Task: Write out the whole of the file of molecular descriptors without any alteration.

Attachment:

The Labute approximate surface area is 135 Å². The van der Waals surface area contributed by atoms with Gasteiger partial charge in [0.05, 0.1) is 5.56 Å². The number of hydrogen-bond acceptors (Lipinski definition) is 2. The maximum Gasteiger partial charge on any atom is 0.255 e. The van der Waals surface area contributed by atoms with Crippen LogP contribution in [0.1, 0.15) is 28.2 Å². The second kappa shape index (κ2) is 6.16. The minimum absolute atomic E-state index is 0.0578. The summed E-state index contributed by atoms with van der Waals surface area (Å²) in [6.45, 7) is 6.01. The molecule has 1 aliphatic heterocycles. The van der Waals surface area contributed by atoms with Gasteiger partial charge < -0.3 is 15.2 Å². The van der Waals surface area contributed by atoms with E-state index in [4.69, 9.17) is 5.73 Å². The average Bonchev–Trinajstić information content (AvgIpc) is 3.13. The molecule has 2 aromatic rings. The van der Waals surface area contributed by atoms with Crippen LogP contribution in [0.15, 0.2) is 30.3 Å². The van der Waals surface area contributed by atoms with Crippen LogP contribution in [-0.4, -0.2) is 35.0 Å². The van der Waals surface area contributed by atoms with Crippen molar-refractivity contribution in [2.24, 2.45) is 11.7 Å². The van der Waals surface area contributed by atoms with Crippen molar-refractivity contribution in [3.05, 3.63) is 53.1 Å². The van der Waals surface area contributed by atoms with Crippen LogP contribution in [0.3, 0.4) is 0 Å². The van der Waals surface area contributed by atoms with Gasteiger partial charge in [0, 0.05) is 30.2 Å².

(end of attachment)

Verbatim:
The Labute approximate surface area is 135 Å². The van der Waals surface area contributed by atoms with Gasteiger partial charge in [0.05, 0.1) is 5.56 Å². The number of hydrogen-bond acceptors (Lipinski definition) is 2. The maximum Gasteiger partial charge on any atom is 0.255 e. The van der Waals surface area contributed by atoms with Crippen LogP contribution in [0.1, 0.15) is 28.2 Å². The second kappa shape index (κ2) is 6.16. The minimum absolute atomic E-state index is 0.0578. The summed E-state index contributed by atoms with van der Waals surface area (Å²) in [6.45, 7) is 6.01. The molecule has 1 aliphatic heterocycles. The van der Waals surface area contributed by atoms with Gasteiger partial charge < -0.3 is 15.2 Å². The van der Waals surface area contributed by atoms with E-state index in [4.69, 9.17) is 5.73 Å². The average Bonchev–Trinajstić information content (AvgIpc) is 3.13. The molecule has 2 aromatic rings. The van der Waals surface area contributed by atoms with Crippen LogP contribution in [0.15, 0.2) is 30.3 Å². The van der Waals surface area contributed by atoms with Crippen LogP contribution in [-0.4, -0.2) is 35.0 Å². The van der Waals surface area contributed by atoms with Crippen molar-refractivity contribution in [2.24, 2.45) is 11.7 Å². The van der Waals surface area contributed by atoms with Crippen molar-refractivity contribution in [3.05, 3.63) is 53.1 Å². The van der Waals surface area contributed by atoms with Crippen LogP contribution in [0.3, 0.4) is 0 Å². The van der Waals surface area contributed by atoms with Gasteiger partial charge in [0, 0.05) is 30.2 Å².